The OF Blog: Tibor Moricz, O Peregrino (The Pilgrim)

Thursday, April 28, 2011

Tibor Moricz, O Peregrino (The Pilgrim)

Uma escuridão imensa.  Siléncio.  Um nada absoluto.  Foi assim por um tempo desconhecido.  Até que se iniciou um rumorejar.  Como água correndo pelo leito de um rio.  De começo uma correnteza leve.  Depois uma enxurrada que sai arrastando tudo o que encontra pelo caminho.  Estava mergulhado nela, sendo arrastado.  Ora submergindo, indo até as profundezas mais densas, ora explodindo na superficie, procurando por ar.  A água corria por leitos impenetráveis.  Embora estivesse sendo conduzido violentamenta para algum lugar, era-lhe impossível determinar o seu destino.  Era-lhe impossível determinar qualquier coisa, porquanto a escuridão ainda imperasse. (p. 9)

This opening passage from Brazilian writer Tibor Moricz's 2011 novel, O Peregrino:  Em busca das crianças perdidas (The Pilgrim:  In Search of Lost Children) is attention-grabbing for its evocative starkness:  An immense darkness.  Silence.  An absolute nothingness.  So it was for an unknown amount of time.  Throughout the first third or so of this short 196 page novel, Moricz's narrative is replete with short, sharp bursts that illustrate the harshness of the land through which his titular pilgrim wanders.  This land is a vision of the 19th century US West, seen through the eyes of a non-native.  The story was interesting for how weird it felt at times.

Moricz's story of the pilgrim (his name, although revealed in the narrative, I'll leave unsaid for those few who might want to read this in Portuguese) captures this sense of brutality and strangeness in the world that so often inspires others to wander forth into its unforgiving embrace.  It is not a straightforward tale; there are a few asides and false steps that I encountered as I read it.  But it was a tale that held my attention throughout the narrative.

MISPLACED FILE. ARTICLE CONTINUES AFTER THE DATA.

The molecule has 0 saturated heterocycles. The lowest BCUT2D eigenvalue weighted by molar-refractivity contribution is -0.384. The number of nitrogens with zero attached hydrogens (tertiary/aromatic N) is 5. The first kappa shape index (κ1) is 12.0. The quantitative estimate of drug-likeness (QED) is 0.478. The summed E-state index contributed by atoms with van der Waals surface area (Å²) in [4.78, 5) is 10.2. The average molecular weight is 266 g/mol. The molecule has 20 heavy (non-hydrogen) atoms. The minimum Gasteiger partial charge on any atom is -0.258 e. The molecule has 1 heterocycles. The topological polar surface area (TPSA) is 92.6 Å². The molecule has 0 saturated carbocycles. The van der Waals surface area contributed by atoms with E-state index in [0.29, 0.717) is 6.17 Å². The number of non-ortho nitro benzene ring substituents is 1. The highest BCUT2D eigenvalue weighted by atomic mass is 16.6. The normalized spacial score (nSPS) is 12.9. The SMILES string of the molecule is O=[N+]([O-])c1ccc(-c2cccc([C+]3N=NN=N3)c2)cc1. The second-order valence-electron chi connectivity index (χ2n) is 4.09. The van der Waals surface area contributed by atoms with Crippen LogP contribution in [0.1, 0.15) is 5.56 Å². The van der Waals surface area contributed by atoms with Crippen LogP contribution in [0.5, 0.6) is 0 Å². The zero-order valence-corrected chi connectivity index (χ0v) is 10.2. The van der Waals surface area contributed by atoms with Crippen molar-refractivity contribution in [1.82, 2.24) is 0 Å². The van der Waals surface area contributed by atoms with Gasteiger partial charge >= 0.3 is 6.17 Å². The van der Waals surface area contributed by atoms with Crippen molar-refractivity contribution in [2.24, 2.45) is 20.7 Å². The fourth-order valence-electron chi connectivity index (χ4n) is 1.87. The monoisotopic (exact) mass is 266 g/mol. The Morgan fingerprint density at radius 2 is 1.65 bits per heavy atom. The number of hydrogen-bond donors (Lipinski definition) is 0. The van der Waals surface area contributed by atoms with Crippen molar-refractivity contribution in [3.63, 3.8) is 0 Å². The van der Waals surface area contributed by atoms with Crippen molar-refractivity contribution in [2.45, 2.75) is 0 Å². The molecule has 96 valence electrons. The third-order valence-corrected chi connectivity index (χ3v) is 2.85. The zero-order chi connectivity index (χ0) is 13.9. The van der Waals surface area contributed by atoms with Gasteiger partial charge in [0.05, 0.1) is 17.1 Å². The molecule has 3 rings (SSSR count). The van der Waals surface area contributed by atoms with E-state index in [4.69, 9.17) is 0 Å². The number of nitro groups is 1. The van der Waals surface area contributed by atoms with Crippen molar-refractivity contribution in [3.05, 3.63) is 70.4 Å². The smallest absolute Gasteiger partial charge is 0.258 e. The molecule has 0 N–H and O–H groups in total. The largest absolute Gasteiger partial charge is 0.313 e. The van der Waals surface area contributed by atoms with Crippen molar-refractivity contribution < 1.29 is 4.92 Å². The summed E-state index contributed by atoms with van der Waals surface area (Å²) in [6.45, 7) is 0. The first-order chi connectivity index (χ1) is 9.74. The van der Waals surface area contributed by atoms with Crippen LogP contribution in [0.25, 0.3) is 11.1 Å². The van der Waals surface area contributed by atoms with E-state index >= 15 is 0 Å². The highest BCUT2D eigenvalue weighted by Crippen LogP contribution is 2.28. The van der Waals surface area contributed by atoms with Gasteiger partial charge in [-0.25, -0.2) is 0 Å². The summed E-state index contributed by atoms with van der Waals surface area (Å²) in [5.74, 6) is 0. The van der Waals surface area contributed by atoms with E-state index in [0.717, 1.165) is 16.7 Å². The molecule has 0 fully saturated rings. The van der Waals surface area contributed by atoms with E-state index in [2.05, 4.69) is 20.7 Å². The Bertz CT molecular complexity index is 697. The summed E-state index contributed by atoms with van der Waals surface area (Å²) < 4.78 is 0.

What I enjoyed most about O Peregrino was Moricz's prose.  He uses short, descriptive passages to lay out his version of the American West in a fashion that reminded me at times of Cormac McCarthy.  This is not to say that their stories are similar, but rather that there was a kindred harshness that was reciprocated in the narrative structure.  Darkness looms in this novel, from its first lines until the end.  It is punctured in places with light, but those moments only serve to underscore the bleakness that I found in several scenes. 

One problem that I did have was with the nomenclature.  Perhaps due to being a (to me) foreign writer, Moricz's names of several people felt a bit off, unsuitable at times for the locale.  Then again, that sense of "offness" did not impair the narrative, but rather gave it a sort of weird, transposed feel, as though the American West were not the myth-creating locale to which I had become accustomed, but rather had been transformed into something else, something less familiar and vaguely more threatening.  This quality made O Peregrino an enjoyable, albeit slightly flawed work of the imagination that will appeal to those who want to read a story set in the American West with a few elements of steampunk sensibilities added in for good measure.

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